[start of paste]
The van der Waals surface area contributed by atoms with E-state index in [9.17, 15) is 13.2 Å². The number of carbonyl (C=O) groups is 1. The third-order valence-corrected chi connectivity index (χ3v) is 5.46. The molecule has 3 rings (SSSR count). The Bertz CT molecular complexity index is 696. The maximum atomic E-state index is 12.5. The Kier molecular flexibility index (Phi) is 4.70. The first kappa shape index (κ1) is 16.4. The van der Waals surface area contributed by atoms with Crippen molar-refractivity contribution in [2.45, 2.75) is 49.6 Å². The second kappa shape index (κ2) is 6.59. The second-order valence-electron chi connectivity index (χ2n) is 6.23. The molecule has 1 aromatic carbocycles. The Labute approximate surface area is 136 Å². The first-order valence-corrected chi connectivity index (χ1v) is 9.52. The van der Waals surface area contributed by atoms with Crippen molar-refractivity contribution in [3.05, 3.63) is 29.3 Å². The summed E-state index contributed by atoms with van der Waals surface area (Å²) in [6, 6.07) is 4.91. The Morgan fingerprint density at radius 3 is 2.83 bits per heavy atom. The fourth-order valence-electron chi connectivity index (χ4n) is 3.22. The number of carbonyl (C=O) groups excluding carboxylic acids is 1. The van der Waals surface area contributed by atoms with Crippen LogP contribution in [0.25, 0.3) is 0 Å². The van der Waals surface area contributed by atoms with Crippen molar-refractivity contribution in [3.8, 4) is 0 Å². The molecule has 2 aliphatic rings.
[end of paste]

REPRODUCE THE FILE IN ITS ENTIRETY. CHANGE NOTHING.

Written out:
The van der Waals surface area contributed by atoms with E-state index in [9.17, 15) is 13.2 Å². The number of carbonyl (C=O) groups is 1. The third-order valence-corrected chi connectivity index (χ3v) is 5.46. The molecule has 3 rings (SSSR count). The Bertz CT molecular complexity index is 696. The maximum atomic E-state index is 12.5. The Kier molecular flexibility index (Phi) is 4.70. The first kappa shape index (κ1) is 16.4. The van der Waals surface area contributed by atoms with Crippen molar-refractivity contribution in [2.45, 2.75) is 49.6 Å². The second kappa shape index (κ2) is 6.59. The second-order valence-electron chi connectivity index (χ2n) is 6.23. The molecule has 1 aromatic carbocycles. The Labute approximate surface area is 136 Å². The first-order valence-corrected chi connectivity index (χ1v) is 9.52. The van der Waals surface area contributed by atoms with Crippen molar-refractivity contribution in [3.05, 3.63) is 29.3 Å². The summed E-state index contributed by atoms with van der Waals surface area (Å²) in [6, 6.07) is 4.91. The Morgan fingerprint density at radius 3 is 2.83 bits per heavy atom. The fourth-order valence-electron chi connectivity index (χ4n) is 3.22. The number of carbonyl (C=O) groups excluding carboxylic acids is 1. The van der Waals surface area contributed by atoms with Crippen LogP contribution in [0.25, 0.3) is 0 Å². The van der Waals surface area contributed by atoms with Crippen molar-refractivity contribution in [3.8, 4) is 0 Å². The molecule has 2 aliphatic rings.